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Chapter 5

Chapter Five.doc

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University of Toronto St. George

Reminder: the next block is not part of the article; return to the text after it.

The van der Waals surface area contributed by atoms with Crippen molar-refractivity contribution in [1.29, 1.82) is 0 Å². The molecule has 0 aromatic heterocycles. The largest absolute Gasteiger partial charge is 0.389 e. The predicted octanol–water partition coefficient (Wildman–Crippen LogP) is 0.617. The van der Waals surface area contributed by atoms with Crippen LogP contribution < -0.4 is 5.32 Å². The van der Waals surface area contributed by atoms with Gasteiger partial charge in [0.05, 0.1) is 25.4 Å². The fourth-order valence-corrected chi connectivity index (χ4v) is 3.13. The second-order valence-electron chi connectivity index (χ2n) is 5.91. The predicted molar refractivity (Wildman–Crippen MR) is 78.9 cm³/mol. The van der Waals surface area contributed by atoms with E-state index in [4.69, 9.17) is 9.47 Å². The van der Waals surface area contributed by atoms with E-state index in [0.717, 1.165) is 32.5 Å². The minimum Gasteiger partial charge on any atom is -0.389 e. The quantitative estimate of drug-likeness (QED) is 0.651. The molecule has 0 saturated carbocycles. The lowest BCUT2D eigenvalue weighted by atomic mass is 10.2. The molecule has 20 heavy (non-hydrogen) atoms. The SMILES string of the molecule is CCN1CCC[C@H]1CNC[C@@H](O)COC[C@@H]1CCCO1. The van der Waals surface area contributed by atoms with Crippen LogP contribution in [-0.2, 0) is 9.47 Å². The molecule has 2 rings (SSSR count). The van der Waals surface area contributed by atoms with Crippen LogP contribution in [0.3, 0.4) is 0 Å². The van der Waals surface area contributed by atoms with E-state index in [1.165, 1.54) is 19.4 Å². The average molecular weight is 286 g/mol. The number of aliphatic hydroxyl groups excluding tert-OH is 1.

Chapter Five • Major sectors of mental health services • Speciality mental health sector: includes psychiatrists, psychologists, psychiatric nurses and psychiatric social workers who are trained specifically to treat people with mental disorders • General medical/primary care sector: includes health care professionals such as internists, paediatricians and nurse practitioners; may not be specifically trained in mental health treatment, but are often the initial point of contact or the only source of mental health services • Human services sector: includes social services, school based counselling services, residential rehabilitation services, criminal justice services and religious professional counsellors • Voluntary support network sector: self-help groups such as AA; growing component of mental health treatment; 3% of adult Canadian population have attended an AA meeting; 37% of Canadians who suffer from mental disorders or substance dependence use some kind of health care/community resource • Medication: prescribed by proponents of biological treatments • Psychotherapy: proposed by psychological and some social approaches; most involve therapist (psychiatrist, clinical social worker, etc) talking to client about symptoms and contributing factors; specific topic depends on therapist’s theoretical approach Biological treatments • Social impact: can treat people with severe psychological disturbances so can lead normal lives and not be warehoused; do not work for everyone; have significant side effects; worry that people will turn to drugs rather than deal with difficult issues in lives causing psychological problems; ethical issues of changing personalities with pills • Drug therapies: most discovered in roundabout ways; drugs thought to relieve psychological symptoms by correcting imbalances of neurotransmitters, compensating for structural deficits and effects of genetic abnormalities • Antipsychotic drugs: reduce symptoms of psychosis (loss of reality testing, hallucinations, delusions) • Chlorpromazine: discovery incited beginning of modern drug treatment; now used to treat symptoms of psychosis • Psychosis: loss of touch with reality, hallucinations and delusions • Phenothiazines: group of chemical compounds; chlorpromazine is one; first synthesized in 1883 by August Bernthsen, who was working to produce synthetic dyes; act as antihistamines and so initially useful in allergy treatment o 1940s: discover drugs can result in decrease in muscle tone, reduction of nausea, sometimes euphoria/sedation; began to use to calm agitated patients and reduce tremors in Parkinson’s patients o Post WWII: Henri Laborit uses these as pre-surgery drugs to reduce post- surgical shock (potentially fatal neuroendocrine response to stress); initially used promethazine but wanted drug with greater CNS effects so got recently synthesized chlorpromazine o 1950s: Jean Delay and Pierre Deniker found chlorpromazine reduces agitation, excitation, confusion and paranoia in psychotic patients; Delay labelled drugs neuroleptics, as they depress activity of the nervous system o 1954: Drug marked by Smith Kline and French under name Thorazine (little regulation of drug market so introduced before research into side effects) o Similar drugs: Thioridazine (Mellaril); trifluoperazine (Stelazine); Paul Janssen discovers butyrophenone (another class of drugs to reduce psychotic symptoms) and haloperidol (Haldol) starts being marketed in 1957 • Side effects: severe sedation, visual disturbances and tardive dyskinesia (neurological disorder characterized by involuntary movements of the tongue, face, mouth or jaw); atypical antipsychotics treat psychosis without some of those side effects (clozapine and risperidone) • How they work: drugs reduce levels of dopamine or influence receptors for dopamine in the brain; dopamine believed to increase or decrease salience to internal and external experiences to produce delusions and hallucinations • Antidepressant drugs: reduce symptoms of depression (sadness, loss of appetite, sleep disturbances) o Hydrazine: fuel used by Germans for rocket during WWII; in 1951, discovered that two hydrazine compounds (isoniazid and iproniazid) were effective in treating tuberculosis; euphoria side effect; Jean Delay suspected those compounds would be useful as antidepressants  MAOIs: monoamine oxidase inhibitors; compounds part of this class; trade names include Nardil and Parnate; drugs inhibit enzyme monoamine oxidase in the brain, resulting in higher levels of neurotransmitters like norepinephrine; side effects include headaches, jaundice, rise in blood pressure; other drugs prescribed more often o Tricyclic antidepressants: used most often until 1980s; Roland Kuhn discovers imipramine in 1950s which energizes patients and elevates mood; marketed as Tofranil in 1958; others include Elavil and Anafranil; seemed more effective and had fewer dangerous side effects that MAOIs; thought to work by inhibiting reuptake of norepinephrine, serotonin and dopamine; called “dirty drugs” as affect so many neurotransmitter systems o SSRIs: act more selectively on serotonin receptors than tricyclics; includes fluoxetine (Prozac), introduced in 1986, Zoloft and Paxil; very popular as side effects easier to tolerate (nausea, diarrhoea, headaches, etc); individual tolerability of antidepressant medications more important than specific antidepressant prescribed; useful for other psychological problems (anxiety, eating disorders, impulse control); newer drugs include venlafaxine (Effexor) and mirtazapine (Remeron) which target both serotonin and norepinephrine • Lithium: reduce symptoms of mania (agitation, excitement and grandiosity); metallic element present in ocean, natural springs, animal and plant tissue th o 19 century: used to treat rheumatism and gout; believed there was possible relationship between these disorders and mania; recommended by William Hammond o John Cade: observed onset of mania in fellow prisoners as Japanese POW and believed it might be excessive accumulation of metabolite; discovered lithium had powerful calming effect on guinea pigs; research largely went unnoticed o Mogens Schou: published series of studies on effectiveness of lithium in 1970 and only then was it legitimized as a treatment for mania o Downsides: severe side effects (including death); other drugs called anticonvulsants and calcium channel blockers used now (less side effects) • Anti-anxiety drugs: reduce symptoms of anxiety (fearfulness, worry, tension); anxiety and insomnia symptoms for which drugs most often prescribed o Barbiturates: introduced at beginning of 20 century; suppress CNS and decrease activity of variety of neurons; induce relaxation and sleep but are quite addictive; withdrawal can cause life-threatening symptoms, like delirium, convulsions and increased heart rate; ex: Nembutal o Benzodiazepines: discovered in 1940s but not widely available until 1960s when sold under names like Librium, Valium, Xanax and Serax; reduce symptoms of anxiety without interfering substantially with an individual’s ability to function in daily life; most often used as sleeping pills; recommended for short-term use but commonly used on long term basis; also highly addictive; active metabolites remain in body for days and can create toxic interaction effects with alcohol/other drugs • Herbal medicines: St. John’s wort (hypericum perforatum); European studies in mid-1990s suggested it was an effective treatment for depression; reasonable alternative in cases of mild/moderate depression but did not fare well in study of severe depression; can be bought without prescription; side effects less severe than that of antidepressant drugs; can interact with medications taken for medical ailments (heart disease, seizures, cancers); may also interfere with HPA axis and increase thyroid stimulating hormone (TSH) causing hypothyroidism • Phytomedicines: “natural” remedies for psychological problems; use dates back to beginning of civilization; regular part of modern mainstream medicine in Asia and parts of Western Europe; range from chamomile and peppermint to foxglove o Rauwolfia serpentine: used 3000 years ago by Hindu Ayurvedic healers th as treatment for insanity; rediscovered in 20 century and chemical analysis of the root extracts of R. serpentina led to discovery of dopamine and role in Parkinson’s and schizophrenia o Valerian: made from root of Valeriana officinalis, common herb native to Europe and Asia; safe, mild sedative o Kava: psychoactive member of the pepper family, widely used in Polynesia, Micronesia and Melanesia as a ceremonial tranquilizing beverage and in Europe/N.A for anxiety and insomnia; safe for short term relief from stress/anxiety; concerns over toxic effects on the liver • Concerns: expensive to do research; people using more potent substances without consulting physician; interactions with other drugs; botanicals not patentable and chemically very complex Electroconvulsive therapy • History: introduced in early 20 century originally as a treatment for schizophrenia; Ugo Cerletti and Lucio Bini; not effective for schizophrenia but effective for depression • Procedure: series of treatments in which brain seizure is induced by passing electrical current through patient’s brain; patients first anaesthetized and given muscle relaxants so they are not conscious when seizure hits and muscles don’t jerk; metal electrodes taped to head and current of 70-150 volts passed through one side of the brain for ½ a second; have a convulsion which lasts about one minute; consists of 6-12 sessions, which are brief and relatively innocuous • Concerns: still controversial; can result in significant and permanent cognitive damage; may be only effective alternative for some seriously depressed people who do not respond to medications Psychosurgery • History: early 20 century; Portuguese neurologist Antonio De Egas Moniz introduced a procedure in 1935 in which the frontal lobes of the brain were severed from the lower centers of the brain in people suffering from psychosis; developed into prefrontal lobotomy; severe and permanent side effects, including an inability to control impulses, extreme listlessness, loss of emotions, seizures and sometimes death • Psychosurgery today: used very rarely and only with people who have severe disorders that do not respond to other forms of treatment; neurosurgeons attempt to lesion, destroy or minute areas of brain thought to be involved with symptoms • rTMS: repetitive transcranial magnetic stimulation; patients exposed to repeated high intensity magnetic pulses, which are focused on particular brain structures; target left prefrontal cortex in depressed people; studies suggest people given rTMS daily for at least a week tend to experience relief • Process: electrical stimulation of neurons can result in long-term changes in neurotransmission across synapses, which can be enhanced or blunted depending on frequency of stimulation; fewer side affects and patients can remain awake; effective and safe alternative therapy Psychological therapies • Psychotherapy: effective alternative to drugs for some; can be combined with drug therapy • Psychodynamic therapies: help clients gain insight into unconscious motives and conflicts; help client recognize maladaptive ways in which they have been trying to cope and sources of their unconscious conflicts; integrate aspects of split off/denied personality • Free association: developed by Freud and others; client taught to talk about whatever comes to mind and try not to censor any thoughts; notice recurring themes and triggers; su